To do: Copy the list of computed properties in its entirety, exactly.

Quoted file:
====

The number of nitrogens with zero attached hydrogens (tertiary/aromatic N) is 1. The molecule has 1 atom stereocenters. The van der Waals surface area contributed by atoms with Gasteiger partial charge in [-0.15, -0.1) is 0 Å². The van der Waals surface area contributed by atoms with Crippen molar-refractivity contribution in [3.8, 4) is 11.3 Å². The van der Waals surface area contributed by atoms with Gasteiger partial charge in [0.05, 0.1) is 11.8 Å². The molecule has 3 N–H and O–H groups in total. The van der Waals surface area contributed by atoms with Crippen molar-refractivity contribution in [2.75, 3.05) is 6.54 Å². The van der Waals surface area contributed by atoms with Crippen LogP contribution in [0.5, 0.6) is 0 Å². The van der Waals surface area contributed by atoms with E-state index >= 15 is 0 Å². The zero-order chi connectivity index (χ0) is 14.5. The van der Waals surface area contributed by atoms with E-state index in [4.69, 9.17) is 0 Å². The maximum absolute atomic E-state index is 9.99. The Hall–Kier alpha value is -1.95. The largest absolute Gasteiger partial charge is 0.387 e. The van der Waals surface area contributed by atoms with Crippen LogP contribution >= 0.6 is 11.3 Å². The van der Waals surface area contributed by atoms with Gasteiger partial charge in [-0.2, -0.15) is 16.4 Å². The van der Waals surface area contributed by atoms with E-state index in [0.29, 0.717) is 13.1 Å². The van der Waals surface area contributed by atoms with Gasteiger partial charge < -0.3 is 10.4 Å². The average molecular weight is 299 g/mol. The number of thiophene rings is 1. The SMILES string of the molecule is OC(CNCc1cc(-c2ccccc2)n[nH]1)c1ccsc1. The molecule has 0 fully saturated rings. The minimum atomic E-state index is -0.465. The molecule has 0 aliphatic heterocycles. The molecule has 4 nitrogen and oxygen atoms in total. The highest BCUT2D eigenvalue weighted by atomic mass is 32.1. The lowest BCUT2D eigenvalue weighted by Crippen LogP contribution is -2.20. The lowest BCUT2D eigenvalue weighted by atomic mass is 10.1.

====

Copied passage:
The number of nitrogens with zero attached hydrogens (tertiary/aromatic N) is 1. The molecule has 1 atom stereocenters. The van der Waals surface area contributed by atoms with Gasteiger partial charge in [-0.15, -0.1) is 0 Å². The van der Waals surface area contributed by atoms with Crippen molar-refractivity contribution in [3.8, 4) is 11.3 Å². The van der Waals surface area contributed by atoms with Gasteiger partial charge in [0.05, 0.1) is 11.8 Å². The molecule has 3 N–H and O–H groups in total. The van der Waals surface area contributed by atoms with Crippen molar-refractivity contribution in [2.75, 3.05) is 6.54 Å². The van der Waals surface area contributed by atoms with Crippen LogP contribution in [0.5, 0.6) is 0 Å². The van der Waals surface area contributed by atoms with E-state index >= 15 is 0 Å². The zero-order chi connectivity index (χ0) is 14.5. The van der Waals surface area contributed by atoms with E-state index in [4.69, 9.17) is 0 Å². The maximum absolute atomic E-state index is 9.99. The Hall–Kier alpha value is -1.95. The largest absolute Gasteiger partial charge is 0.387 e. The van der Waals surface area contributed by atoms with Crippen LogP contribution >= 0.6 is 11.3 Å². The van der Waals surface area contributed by atoms with Gasteiger partial charge in [-0.2, -0.15) is 16.4 Å². The van der Waals surface area contributed by atoms with E-state index in [0.29, 0.717) is 13.1 Å². The van der Waals surface area contributed by atoms with Gasteiger partial charge < -0.3 is 10.4 Å². The average molecular weight is 299 g/mol. The number of thiophene rings is 1. The SMILES string of the molecule is OC(CNCc1cc(-c2ccccc2)n[nH]1)c1ccsc1. The molecule has 0 fully saturated rings. The minimum atomic E-state index is -0.465. The molecule has 0 aliphatic heterocycles. The molecule has 4 nitrogen and oxygen atoms in total. The highest BCUT2D eigenvalue weighted by atomic mass is 32.1. The lowest BCUT2D eigenvalue weighted by Crippen LogP contribution is -2.20. The lowest BCUT2D eigenvalue weighted by atomic mass is 10.1.